29 April 2022
From the 27th of May until the 3rd of June, we will be celebrating National Reconciliation Week, with a focus on this year’s theme; “Be Brave, Make Change”. As an Aboriginal led not for profit with a vision for prosperous Indigenous communities, we have the privilege of working with a multitude of brave faces and change-makers every day. Many of these pioneers of change have dedicated their lives and careers to the continuation of First Nations cultures through sharing, celebration and education.
To kick off our Reconciliation Week celebrations, we’re sharing a bit about just a few of these many powerful people.
Meet Amanda Healy
Amanda Healy is from the Wonnarua Nation, Traditional Custodians of the Hunter Valley region in NSW. Through Amanda’s widely celebrated luxury resortwear, she showcases the vibrant artworks of contemporary Aboriginal and Torres Strait Islander artists. These beautiful works of wearable art are more than just clothing; they are a stunning representation of First Nations cultures.
Amanda shared, “When we paint – whether it is on our bodies for ceremony or on bark or canvas for the market – we are not just painting for profit. We are painting as we have always done to demonstrate our continuing link with our country and the rights and responsibilities we have to it. Furthermore, we paint to show the rest of the world that we own this country, and that the land owns us.”
Meet Clark Webb
Clark shared “I wanted to combine my love for stand up paddling, with my love of my Gumbaynggirr culture in a safe environment, to be able to share with others the richness of our Country and culture.”
Meet Kirsten Atkinson
Kirsten shared “I wanted to give other Aboriginal people an outlet to purchase products that promoted our culture, that they could gift to others or dress their own children in, and I also wanted to encourage Non-Indigenous people to purchase my products and to be comfortable embracing our culture and sharing their love of Aboriginal culture with others.”
Meet Bolo Angus
Bolo Angus is a Bardi-Jawi man from Western Australia’s Dampier Peninsula and the proud founder of Southern Cross Cultural Walk Lullumb. Throughout this three hour experience, Bolo invites guests to wander through the diverse landscape of Bardi-Jawi Country, witnessing mangroves, paperbark forests, salt plains, creeks and a sacred freshwater spring as Bolo highlights the significance of these spectacular environments. This incredible cultural experience allows Bolo to share and celebrate the practices and understandings passed down to him through generations and gives him the independence to support his family and community on Country.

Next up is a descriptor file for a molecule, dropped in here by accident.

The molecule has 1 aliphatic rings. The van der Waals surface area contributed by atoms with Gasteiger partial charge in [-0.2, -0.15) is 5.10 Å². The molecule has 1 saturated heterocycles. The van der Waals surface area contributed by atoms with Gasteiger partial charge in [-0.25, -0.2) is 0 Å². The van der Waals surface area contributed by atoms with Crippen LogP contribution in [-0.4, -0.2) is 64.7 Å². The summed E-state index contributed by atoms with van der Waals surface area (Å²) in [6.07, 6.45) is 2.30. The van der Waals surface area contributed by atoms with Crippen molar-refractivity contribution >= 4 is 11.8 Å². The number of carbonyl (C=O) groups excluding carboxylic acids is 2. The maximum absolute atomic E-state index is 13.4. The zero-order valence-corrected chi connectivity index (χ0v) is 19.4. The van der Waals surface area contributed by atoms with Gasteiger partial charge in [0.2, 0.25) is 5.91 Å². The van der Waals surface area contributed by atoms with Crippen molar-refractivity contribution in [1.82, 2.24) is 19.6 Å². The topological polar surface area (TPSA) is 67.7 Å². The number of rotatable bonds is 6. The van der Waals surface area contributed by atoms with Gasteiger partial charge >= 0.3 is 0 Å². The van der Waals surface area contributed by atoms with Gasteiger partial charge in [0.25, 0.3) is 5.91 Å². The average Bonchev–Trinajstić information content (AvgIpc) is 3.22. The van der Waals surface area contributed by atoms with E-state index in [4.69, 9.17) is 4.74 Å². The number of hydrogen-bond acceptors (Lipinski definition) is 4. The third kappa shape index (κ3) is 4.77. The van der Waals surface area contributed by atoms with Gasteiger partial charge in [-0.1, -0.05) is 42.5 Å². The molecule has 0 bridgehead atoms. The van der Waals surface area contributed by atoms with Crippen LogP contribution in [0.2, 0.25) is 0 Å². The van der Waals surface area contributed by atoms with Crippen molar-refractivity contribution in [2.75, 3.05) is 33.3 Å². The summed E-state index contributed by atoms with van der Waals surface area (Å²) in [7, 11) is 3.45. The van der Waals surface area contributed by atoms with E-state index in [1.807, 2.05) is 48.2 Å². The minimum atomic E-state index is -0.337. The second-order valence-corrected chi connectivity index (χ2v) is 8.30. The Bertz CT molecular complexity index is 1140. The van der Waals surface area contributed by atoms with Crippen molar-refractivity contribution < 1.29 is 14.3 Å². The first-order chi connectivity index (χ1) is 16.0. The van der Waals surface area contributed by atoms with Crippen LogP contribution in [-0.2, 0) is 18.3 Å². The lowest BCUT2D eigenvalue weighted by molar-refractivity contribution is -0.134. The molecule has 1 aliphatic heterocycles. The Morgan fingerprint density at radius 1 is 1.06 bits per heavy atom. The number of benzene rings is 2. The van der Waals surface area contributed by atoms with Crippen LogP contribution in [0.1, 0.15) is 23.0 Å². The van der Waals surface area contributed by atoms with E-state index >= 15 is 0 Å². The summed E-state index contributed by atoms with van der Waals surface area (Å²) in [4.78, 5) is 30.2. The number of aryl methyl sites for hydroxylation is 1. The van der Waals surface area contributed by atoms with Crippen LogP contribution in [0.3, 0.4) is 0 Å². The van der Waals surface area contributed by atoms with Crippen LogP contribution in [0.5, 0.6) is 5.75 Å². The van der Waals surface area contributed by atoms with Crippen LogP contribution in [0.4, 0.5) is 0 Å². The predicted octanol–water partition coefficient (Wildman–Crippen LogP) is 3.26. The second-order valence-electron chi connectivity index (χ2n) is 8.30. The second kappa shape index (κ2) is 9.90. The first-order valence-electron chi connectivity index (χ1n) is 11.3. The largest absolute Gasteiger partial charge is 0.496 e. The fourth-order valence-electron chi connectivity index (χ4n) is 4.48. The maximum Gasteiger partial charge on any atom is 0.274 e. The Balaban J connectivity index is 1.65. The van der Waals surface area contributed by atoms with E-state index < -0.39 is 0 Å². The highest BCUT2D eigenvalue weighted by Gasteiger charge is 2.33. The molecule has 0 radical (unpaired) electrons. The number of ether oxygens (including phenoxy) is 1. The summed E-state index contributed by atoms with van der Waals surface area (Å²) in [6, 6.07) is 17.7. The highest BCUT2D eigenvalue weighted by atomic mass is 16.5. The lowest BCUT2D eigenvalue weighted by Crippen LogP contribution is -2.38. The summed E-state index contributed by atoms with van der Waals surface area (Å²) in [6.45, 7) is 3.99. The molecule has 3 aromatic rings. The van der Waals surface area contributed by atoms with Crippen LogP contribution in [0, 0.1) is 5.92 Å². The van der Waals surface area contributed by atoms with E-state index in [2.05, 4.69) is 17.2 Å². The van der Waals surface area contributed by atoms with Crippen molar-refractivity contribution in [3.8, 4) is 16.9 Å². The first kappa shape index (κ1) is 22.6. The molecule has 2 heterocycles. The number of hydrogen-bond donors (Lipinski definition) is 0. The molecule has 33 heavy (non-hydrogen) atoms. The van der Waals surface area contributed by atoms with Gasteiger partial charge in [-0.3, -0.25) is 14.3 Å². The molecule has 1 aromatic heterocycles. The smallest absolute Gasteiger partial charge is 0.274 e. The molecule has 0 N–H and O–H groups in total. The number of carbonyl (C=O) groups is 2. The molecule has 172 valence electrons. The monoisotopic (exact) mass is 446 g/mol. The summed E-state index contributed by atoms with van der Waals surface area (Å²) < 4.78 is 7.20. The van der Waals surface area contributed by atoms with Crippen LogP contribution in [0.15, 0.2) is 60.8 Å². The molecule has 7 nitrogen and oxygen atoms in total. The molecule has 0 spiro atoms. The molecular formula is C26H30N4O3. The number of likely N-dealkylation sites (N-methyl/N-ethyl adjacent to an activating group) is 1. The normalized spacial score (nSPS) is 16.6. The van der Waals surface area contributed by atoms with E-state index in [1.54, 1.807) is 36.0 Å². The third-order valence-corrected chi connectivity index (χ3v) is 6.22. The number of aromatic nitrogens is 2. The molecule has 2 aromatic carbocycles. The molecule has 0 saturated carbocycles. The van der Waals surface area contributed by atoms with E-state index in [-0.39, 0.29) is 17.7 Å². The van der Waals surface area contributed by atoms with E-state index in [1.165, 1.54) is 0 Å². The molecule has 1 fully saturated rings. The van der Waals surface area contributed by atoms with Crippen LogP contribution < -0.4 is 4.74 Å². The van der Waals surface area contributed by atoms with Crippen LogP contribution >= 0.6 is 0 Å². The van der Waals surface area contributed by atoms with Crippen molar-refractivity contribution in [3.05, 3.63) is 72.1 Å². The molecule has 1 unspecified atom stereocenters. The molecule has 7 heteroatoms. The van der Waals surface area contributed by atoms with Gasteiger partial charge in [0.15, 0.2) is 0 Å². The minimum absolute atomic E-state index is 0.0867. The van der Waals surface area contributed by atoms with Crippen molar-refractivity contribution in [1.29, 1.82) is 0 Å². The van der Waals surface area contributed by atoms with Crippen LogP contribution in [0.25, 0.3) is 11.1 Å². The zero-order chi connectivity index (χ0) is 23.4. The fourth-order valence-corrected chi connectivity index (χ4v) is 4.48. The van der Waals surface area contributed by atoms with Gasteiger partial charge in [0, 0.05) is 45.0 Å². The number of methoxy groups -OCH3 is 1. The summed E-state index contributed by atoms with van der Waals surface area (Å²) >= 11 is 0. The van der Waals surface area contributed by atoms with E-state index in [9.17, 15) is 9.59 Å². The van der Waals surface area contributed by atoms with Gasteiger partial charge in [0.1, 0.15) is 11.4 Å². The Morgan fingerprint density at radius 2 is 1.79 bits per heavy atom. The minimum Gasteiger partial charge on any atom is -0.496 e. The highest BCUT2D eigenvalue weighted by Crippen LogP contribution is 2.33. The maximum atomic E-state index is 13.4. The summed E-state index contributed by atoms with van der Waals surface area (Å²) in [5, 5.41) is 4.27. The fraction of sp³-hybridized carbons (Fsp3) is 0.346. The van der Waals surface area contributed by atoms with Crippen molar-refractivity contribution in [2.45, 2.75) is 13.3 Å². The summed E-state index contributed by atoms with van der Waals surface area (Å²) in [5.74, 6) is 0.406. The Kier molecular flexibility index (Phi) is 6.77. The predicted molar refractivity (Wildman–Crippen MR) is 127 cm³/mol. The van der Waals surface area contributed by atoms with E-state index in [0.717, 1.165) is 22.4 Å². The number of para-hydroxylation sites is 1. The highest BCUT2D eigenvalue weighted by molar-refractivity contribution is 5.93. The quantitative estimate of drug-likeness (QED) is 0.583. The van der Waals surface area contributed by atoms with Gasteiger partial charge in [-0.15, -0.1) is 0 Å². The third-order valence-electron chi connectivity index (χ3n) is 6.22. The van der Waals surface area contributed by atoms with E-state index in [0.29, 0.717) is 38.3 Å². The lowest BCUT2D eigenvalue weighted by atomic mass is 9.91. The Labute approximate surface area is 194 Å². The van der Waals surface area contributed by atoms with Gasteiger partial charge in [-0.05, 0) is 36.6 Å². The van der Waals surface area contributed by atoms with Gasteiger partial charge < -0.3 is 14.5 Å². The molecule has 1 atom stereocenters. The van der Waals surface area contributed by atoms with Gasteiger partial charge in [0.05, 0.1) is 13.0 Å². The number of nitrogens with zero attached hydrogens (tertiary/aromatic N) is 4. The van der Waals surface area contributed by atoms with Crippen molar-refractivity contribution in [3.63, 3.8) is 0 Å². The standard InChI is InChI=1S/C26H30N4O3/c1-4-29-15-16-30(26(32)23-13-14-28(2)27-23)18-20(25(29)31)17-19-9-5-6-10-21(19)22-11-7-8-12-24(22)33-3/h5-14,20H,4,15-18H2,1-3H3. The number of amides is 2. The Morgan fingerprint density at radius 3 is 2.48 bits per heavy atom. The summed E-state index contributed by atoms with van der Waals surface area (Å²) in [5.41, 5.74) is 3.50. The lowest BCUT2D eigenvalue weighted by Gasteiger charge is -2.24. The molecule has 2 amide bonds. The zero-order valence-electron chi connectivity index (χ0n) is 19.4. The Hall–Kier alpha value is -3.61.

Bolo shared, “I am proud to be doing what I’m doing, it gives me the opportunity to look after our family like our Ancestors did before us. Also Inspire other members of our tribe and show them we can do anything we put our minds to.”
Meet Laura Thompson and Sarah Sheridan
Sarah shared, “I want to see more of non-Indigenous Australia getting to feel connected to and supporting Aboriginal people and culture and history and being proud of that and walking alongside the Aboriginal communities everywhere they go.”
Meet Aunty Margret Campbell
Dunghutti Elder Aunty Margret Campbell is a pioneer in the cultural tourism market, with more than 30 years of experience sharing her wealth of stories, knowledge and insights. Through Dreamtime Southern X, Aunty Margret travels through Gadigal Country in the iconic city of Sydney, shedding light on the Dreaming of this spectacular Country.
Central to Dreamtime Southern X is Aunty Margret’s desire to ensure that the world’s oldest continuous, living culture is shared, explored and respected by everyone. Throughout her career, Aunty Margret has been recognised as a brave face and change-maker, committed to sharing and educating others through her profound understanding of First Nations belief systems and connection to Country.
Meet Juan Walker
Juan said that Walkabout Cultural Adventures “allows us to share our stories and our culture, it is a great feeling when we get to educate others not just about our peoples and culture, but about the land and how we see it.